Global setting: January 2016

Strong El Niño conditions continued in the tropical Pacific during January 2016. Sea surface temperature anomalies still exceed +2oC in the central and eastern Pacific, but have weakened slightly from the peak values in November-December 2015.

The sub-surface ocean temperature anomalies in the eastern Pacific have decreased further since December, and are now about +4oC at 75-100m depth near 120oW, compared to peak values of about +7oC in November 2015. Conversely, the Southern Oscillation Index strengthened to about -2.0 for the month of January.

International guidance indicates that El Niño conditions will continue (96% probability) over the next three months (February – April 2016) and will rapidly decay thereafter, with a return to normal conditions or a transition to La Niña conditions by August – October 2016.

For February - April 2016, above normal pressure is forecast to the north of New Zealand, while below normal pressure is expected to the south of the country.  This circulation pattern is likely to be accompanied by anomalous westerly wind flows – a signature consistent with El Niño.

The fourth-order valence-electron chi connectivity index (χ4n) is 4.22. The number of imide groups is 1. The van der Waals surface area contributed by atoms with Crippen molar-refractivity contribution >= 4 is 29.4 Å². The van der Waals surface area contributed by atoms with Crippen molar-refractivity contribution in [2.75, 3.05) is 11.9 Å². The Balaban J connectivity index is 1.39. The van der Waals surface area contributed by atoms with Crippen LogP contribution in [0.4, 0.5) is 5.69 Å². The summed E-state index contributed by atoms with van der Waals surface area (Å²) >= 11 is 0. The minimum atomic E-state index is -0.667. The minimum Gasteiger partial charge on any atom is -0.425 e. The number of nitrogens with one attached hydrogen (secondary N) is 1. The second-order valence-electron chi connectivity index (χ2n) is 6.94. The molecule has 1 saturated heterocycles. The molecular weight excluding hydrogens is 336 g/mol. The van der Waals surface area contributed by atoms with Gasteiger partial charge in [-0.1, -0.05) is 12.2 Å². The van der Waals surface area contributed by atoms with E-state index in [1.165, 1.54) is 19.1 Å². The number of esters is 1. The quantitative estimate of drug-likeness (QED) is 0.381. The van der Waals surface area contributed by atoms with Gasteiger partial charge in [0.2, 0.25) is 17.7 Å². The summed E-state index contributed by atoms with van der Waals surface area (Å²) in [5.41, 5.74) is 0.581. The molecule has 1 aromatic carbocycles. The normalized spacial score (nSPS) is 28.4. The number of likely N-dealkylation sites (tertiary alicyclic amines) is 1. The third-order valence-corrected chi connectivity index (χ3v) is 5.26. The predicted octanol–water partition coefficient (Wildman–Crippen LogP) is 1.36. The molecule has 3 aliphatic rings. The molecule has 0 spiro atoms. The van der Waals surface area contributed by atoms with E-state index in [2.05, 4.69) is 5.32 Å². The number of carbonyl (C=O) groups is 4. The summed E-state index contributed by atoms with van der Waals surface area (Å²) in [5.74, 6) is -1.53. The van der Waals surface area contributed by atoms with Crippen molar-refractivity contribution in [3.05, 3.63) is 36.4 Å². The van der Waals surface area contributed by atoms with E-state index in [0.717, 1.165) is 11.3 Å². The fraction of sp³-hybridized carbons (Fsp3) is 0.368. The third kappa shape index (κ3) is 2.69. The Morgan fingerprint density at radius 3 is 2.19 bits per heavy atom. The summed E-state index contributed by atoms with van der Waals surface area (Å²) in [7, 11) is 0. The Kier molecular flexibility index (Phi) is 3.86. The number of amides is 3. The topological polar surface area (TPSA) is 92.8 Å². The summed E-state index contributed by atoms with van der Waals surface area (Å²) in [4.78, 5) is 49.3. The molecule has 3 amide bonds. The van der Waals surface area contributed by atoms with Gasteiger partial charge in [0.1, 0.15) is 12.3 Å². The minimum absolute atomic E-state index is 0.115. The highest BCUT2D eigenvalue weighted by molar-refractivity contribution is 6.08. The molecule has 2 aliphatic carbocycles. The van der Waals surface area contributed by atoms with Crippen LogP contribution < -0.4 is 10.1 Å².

Sea Surface Temperatures

Sea surface temperatures around New Zealand are forecast to be near average to the west and below average to the east of the country

Differences from average global sea surface temperatures for 10 January - 06 February 2016. Map courtesy of NOAA Climate Diagnostics Centre (http://www.esrl.noaa.gov/psd/map/images/sst/sst.anom.month.gif
Monthly values of the Southern Oscillation Index (SOI), a measure of changes in atmospheric pressures across the Pacific, and the 3-month mean (black line). SOI mean values: January SOI -1.9; November to January average -1.0.
Differences from average January surface temperatures in the seas around New Zealand.